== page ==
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CDC Shortens Self-Quarantine Time

photo of social distancing

This story was updated Dec. 2 with the CDC making the change official. 

November 25, 2020 -- The CDC has updated its recommendations for coronavirus self-quarantining to 7 to 10 days instead of 14 days.

The Wall Street Journal first reported last week that the change was likely. 

If individuals do not develop symptoms, they need only quarantine for 10 days; if they test negative, that period can be reduced to just 7 dayts.

The CDC hopes a shorter self-quarantine period would increase public compliance with COVID safety measures, said Henry Walke, MD, director of the Division of Preparedness and Emerging Infections at the National Center for Emerging and Zoonotic Infectious Diseases.

“Hopefully, people would be better able to adhere to quarantine if it was, for example, 7 to 10 days,” he said.

During a telephone briefing with reporters Wednesday, Dr. Henry Walke, the CDC's incident manager, said that people should still watch closely for symptoms — such as fever, a cough or a loss of taste or smell — for a full 14 days after exposure, NPR reported. 

The CDC would also urge people to take a test for COVID to make sure they’re not infected, Walke said. With a negative test result, “then their probability of going on and developing an infection after that is pretty low,” he said.

The type of test and length of self-quarantine haven’t been determined.

The 14-day self-quarantine period was chosen because that’s about the longest time it can take somebody to show symptoms once they’re infected with the virus.

Justin Lessler, PhD, an epidemiologist at the Johns Hopkins Bloomberg School of Public Health, told the Wall Street Journal that about half of infected people show symptoms 5 to 10 days after exposure. A very small percentage show symptoms at 14 days, he said.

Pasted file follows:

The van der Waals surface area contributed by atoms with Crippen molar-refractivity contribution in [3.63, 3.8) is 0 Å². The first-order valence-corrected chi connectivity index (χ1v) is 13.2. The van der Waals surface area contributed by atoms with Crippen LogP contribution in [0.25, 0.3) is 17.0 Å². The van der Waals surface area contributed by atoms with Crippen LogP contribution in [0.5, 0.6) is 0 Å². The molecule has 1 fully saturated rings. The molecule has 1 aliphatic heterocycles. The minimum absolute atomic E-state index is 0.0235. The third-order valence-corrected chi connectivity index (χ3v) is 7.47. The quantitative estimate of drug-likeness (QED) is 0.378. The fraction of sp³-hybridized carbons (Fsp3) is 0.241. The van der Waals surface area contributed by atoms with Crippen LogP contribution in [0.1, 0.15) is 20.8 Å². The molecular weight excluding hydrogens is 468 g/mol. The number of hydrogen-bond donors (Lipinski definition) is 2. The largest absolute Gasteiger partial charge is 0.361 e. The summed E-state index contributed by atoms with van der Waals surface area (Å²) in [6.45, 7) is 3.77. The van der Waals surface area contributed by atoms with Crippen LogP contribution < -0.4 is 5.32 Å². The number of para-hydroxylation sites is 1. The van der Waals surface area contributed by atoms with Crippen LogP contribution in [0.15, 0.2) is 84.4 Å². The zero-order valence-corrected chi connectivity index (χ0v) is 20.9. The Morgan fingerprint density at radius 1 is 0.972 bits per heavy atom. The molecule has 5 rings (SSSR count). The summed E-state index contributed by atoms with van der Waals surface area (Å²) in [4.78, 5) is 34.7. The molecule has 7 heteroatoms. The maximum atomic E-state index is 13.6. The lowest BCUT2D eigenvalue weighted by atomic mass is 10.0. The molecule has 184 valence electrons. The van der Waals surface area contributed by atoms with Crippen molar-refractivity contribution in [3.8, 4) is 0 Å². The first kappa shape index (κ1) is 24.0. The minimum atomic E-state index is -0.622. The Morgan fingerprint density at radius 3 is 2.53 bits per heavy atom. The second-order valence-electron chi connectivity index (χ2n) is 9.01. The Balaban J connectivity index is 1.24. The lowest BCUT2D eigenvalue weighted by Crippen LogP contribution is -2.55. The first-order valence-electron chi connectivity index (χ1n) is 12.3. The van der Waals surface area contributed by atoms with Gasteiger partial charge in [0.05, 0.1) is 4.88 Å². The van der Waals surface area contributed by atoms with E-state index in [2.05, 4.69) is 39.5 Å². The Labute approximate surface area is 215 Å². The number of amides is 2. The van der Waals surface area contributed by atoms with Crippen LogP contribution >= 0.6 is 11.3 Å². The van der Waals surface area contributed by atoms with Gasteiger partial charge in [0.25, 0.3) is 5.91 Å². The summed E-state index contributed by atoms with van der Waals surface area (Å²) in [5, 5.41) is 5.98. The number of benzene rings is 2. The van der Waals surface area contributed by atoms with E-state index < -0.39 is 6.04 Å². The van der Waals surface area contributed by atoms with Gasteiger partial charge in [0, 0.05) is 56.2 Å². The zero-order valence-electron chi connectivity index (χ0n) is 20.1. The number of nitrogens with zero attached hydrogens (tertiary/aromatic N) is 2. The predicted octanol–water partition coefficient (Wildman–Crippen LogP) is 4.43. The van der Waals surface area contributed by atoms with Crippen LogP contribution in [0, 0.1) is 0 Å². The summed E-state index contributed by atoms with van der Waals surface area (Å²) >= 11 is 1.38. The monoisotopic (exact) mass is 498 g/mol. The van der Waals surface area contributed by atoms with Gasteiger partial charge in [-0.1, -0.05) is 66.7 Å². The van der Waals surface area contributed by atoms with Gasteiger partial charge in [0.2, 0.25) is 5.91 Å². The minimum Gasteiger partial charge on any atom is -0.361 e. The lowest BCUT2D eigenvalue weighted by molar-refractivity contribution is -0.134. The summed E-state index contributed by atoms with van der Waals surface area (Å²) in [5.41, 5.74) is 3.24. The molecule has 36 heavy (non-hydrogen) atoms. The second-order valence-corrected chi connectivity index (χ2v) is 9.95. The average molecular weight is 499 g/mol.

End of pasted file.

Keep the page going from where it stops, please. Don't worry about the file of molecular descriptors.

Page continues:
“If we could get people to quarantine -- and really quarantine, like you can’t go to the grocery store when you quarantine -- then I think there’s an argument for shorter times,” he said.

Health experts say the United States is moving into a dangerous period, with record numbers of people getting sick and pandemic fatigue gripping the country. On Tuesday, 169,190 new cases were recorded, the COVID Tracking Project reported. More than 12.4 million people have been infected since the pandemic began.

Currently, the CDC recommends that people should stay home for 14 days after their last “close contact” with a person who has COVID-19.

The agency defines close contact as being within 6 feet of an infected person for 15 minutes or more, providing care for an infected person, having direct physical contact with an infected person, sharing eating or drinking utensils, or having an infected person cough or sneeze on you.

The CDC has moved away from a blanket 14-day self-quarantine period.

Last August, the CDC dropped a requirement that travelers self-quarantine for 14 days after returning from countries or areas with a high concentration of coronavirus cases.

France, Germany, and Belgium already have reduced their self-quarantine recommendations to gain more voluntary compliance from the public, despite rising numbers of cases in those countries, the newspaper reported.

WebMD Health News Brief

Sources

The Wall Street Journal: “CDC Finalizing Recommendation to Shorten Covid-19 Quarantines," "Countries Try Shorter Covid-19 Quarantines in Bid to Boost Compliance."

CDC: “When to Quarantine.”

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